The VoloMedia plug-in is built to beacon back to third-party ad measurement systems. While we are not quite ready to announce specifics yet, we clearly see the benefits of precise metrics, open standards and third party systems integration. I welcome all initiatives that makes the download medium more measurable. This helps everyone in the industry, especially in weak economic times.
    There are a other key gaps with download/offline/potable media: 1) dynamic ad insertion – meaning you can change an advertisement after a download 2) limited consumer interactivity – most metrics conversation centers invariably around the needs of the publishers and advertisers. We feel consumer should be able to engage their download media just as they do any other web media, being able to quickly share or bookmark episodes and 3) fragmentation and measurability – iPhones, Android, iPod, TV set-top boxes, iTunes, Microsoft Zune, Adobe Media player, Sony PSP all do/will support RSS based subscription of h.264 video format downloads, but it becomes increasingly complicated to uniformly measure, and therefore monetize across such a disparate ecosystem. The .mov container is a proprietary Apple only technology. We are pushing the boundaries to address these critical gaps with a media player plug-in technology, the plug-in product has a longer roadmap ahead of it, even beyond the current Apple ecosystem.

    Share
  4. Blip’s recognition of DART’s importance underscores how this medium is very mainstream, even with mid/long tail publishers.

    Three Months ago, Kiptronic’s major media customers benefited from its launch of kipTraffic – both DoubleClick’s DART for Publishers and Microsoft’s Atlas AdManager ad trafficking.

    Kiptronic brings major media publishers dynamic video ad insertion with no changes to the publishing process due to the company’s integration across the major CDNs. Now with kipTraffic, publishers can traffic ads once and have those campaigns appear wherever the content goes – online and offline including iPods, iPhones, PC Apps (iTunes, Adobe Media Player), Internet connected devices (TVs, games, etc) and widgets.

    Our kipTrack solution, also available since August, provides support to track campaign performance with various agency reporting systems including Dart, Omniture and others.

    Share
  5. Bill makes a good point about the importance of a ad measurement and insertion systems not requiring changes to publisher work flow.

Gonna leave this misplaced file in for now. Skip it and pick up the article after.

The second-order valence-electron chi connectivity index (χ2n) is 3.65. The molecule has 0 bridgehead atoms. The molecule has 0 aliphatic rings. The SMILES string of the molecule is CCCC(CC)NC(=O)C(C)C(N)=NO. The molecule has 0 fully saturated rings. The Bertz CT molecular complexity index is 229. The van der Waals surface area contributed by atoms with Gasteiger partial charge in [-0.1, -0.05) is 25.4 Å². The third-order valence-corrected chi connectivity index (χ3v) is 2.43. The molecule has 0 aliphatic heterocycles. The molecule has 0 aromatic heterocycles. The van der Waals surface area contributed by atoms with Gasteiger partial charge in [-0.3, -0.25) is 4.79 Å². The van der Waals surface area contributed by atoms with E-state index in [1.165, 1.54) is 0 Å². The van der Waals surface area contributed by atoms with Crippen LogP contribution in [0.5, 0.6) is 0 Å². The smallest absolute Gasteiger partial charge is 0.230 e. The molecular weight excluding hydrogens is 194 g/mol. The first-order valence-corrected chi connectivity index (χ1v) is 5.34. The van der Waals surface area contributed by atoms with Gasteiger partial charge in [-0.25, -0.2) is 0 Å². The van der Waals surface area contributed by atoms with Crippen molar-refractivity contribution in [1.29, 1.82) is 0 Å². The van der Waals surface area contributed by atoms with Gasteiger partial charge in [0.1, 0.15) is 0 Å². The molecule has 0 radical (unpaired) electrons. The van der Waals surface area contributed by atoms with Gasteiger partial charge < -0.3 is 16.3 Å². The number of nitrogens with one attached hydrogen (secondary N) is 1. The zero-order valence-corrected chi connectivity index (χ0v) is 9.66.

The Puma ad example, indicated in the original article, seems burned into the video and is not a true clickable overlay ad as one may perceive from appearances. This has two major implications:

    The overlay ads cannot be dynamic if they have to be re-encoded directly into the video.
    The media companies we work with take great pains in producing and packaging their content for distribution, and would be averse to anyone re-encoding their content and reducing the video quality in the process. VoloMedia does not re-encode publishers’ content and does not require content providers to adopt a specific proprietary video format. All of the RSS feeds from major companies such as ABC News, CNN, Business Week, Comedy Central, Discovery, Disney, ESPN, HBO, NBC, New Yorker, Newsweek, Oprah, CNBC, Fox News, MTV, National Geographic show a .m4v or .mp4 enclosures – not .mov which is what the announced Blip solution requires.

    As Mike wrote on another blog “Before we deliver videos we’re trafficking against to iTunes we transcode them to the universally compatible QuickTime format and then modify the container to insert the pointers to DART.” This would never fly with any media company we work with. The mov format is a proprietary Apple format, even Apple has adopted the open m4v/mp4 standard for a reason.

    VoloMedia technology on the other hand produces the most precise and comprehensive metrics available in the downloadable media space in a manner that is most compatible with how major media companies manage their online content.

    Share
  6. I think you nailed it on the head!! That’s the point that everyone here has failed to make, nice work!! I am going to place a link to you on my blogroll, ok?

    Share
  7. Oh man that’s great!!! You’re so right, everyone to date has failed to even see that, kudos!!! I’m going to link to your blog from my site, ok?

    Share
  8. [...] participating organizations attract ad dollars. Downloaded media is particularly hard to measure (not that people aren’t trying) because it’s not always known what a user does with a file [...]

    Share

Comments have been disabled for this post